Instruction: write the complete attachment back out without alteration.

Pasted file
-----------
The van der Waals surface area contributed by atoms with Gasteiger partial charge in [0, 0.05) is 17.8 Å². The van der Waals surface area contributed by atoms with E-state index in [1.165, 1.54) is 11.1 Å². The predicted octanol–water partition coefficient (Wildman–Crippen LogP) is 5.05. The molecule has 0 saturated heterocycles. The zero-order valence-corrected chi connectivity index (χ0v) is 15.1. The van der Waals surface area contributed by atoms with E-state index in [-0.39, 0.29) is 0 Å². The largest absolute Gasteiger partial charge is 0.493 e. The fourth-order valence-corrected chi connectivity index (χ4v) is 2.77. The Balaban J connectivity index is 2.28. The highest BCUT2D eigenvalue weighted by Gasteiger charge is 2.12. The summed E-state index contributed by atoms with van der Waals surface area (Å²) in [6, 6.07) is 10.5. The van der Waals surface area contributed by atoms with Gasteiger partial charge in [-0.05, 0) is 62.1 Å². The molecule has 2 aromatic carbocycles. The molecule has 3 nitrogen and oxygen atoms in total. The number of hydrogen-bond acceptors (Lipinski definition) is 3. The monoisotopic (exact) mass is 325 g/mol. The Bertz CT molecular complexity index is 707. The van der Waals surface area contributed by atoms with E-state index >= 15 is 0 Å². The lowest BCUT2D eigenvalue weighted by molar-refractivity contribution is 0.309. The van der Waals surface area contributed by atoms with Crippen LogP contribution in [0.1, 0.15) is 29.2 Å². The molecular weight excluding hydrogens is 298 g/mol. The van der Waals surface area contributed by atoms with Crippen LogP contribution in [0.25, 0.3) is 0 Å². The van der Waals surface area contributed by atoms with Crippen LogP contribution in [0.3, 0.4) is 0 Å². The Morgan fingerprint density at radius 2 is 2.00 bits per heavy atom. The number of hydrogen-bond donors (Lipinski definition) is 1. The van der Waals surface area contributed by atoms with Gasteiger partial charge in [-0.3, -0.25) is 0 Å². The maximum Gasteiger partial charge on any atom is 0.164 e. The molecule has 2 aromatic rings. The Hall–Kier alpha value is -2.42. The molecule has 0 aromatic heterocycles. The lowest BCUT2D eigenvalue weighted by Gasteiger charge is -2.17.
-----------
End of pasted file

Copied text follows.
The van der Waals surface area contributed by atoms with Gasteiger partial charge in [0, 0.05) is 17.8 Å². The van der Waals surface area contributed by atoms with E-state index in [1.165, 1.54) is 11.1 Å². The predicted octanol–water partition coefficient (Wildman–Crippen LogP) is 5.05. The molecule has 0 saturated heterocycles. The zero-order valence-corrected chi connectivity index (χ0v) is 15.1. The van der Waals surface area contributed by atoms with E-state index in [-0.39, 0.29) is 0 Å². The largest absolute Gasteiger partial charge is 0.493 e. The fourth-order valence-corrected chi connectivity index (χ4v) is 2.77. The Balaban J connectivity index is 2.28. The highest BCUT2D eigenvalue weighted by Gasteiger charge is 2.12. The summed E-state index contributed by atoms with van der Waals surface area (Å²) in [6, 6.07) is 10.5. The van der Waals surface area contributed by atoms with Gasteiger partial charge in [-0.05, 0) is 62.1 Å². The molecule has 2 aromatic carbocycles. The molecule has 3 nitrogen and oxygen atoms in total. The number of hydrogen-bond acceptors (Lipinski definition) is 3. The monoisotopic (exact) mass is 325 g/mol. The Bertz CT molecular complexity index is 707. The van der Waals surface area contributed by atoms with E-state index >= 15 is 0 Å². The lowest BCUT2D eigenvalue weighted by molar-refractivity contribution is 0.309. The van der Waals surface area contributed by atoms with Crippen LogP contribution in [0.1, 0.15) is 29.2 Å². The molecular weight excluding hydrogens is 298 g/mol. The van der Waals surface area contributed by atoms with Crippen LogP contribution in [0.25, 0.3) is 0 Å². The van der Waals surface area contributed by atoms with Crippen LogP contribution in [0.3, 0.4) is 0 Å². The Morgan fingerprint density at radius 2 is 2.00 bits per heavy atom. The number of hydrogen-bond donors (Lipinski definition) is 1. The van der Waals surface area contributed by atoms with Gasteiger partial charge in [-0.3, -0.25) is 0 Å². The maximum Gasteiger partial charge on any atom is 0.164 e. The molecule has 2 aromatic rings. The Hall–Kier alpha value is -2.42. The molecule has 0 aromatic heterocycles. The lowest BCUT2D eigenvalue weighted by Gasteiger charge is -2.17.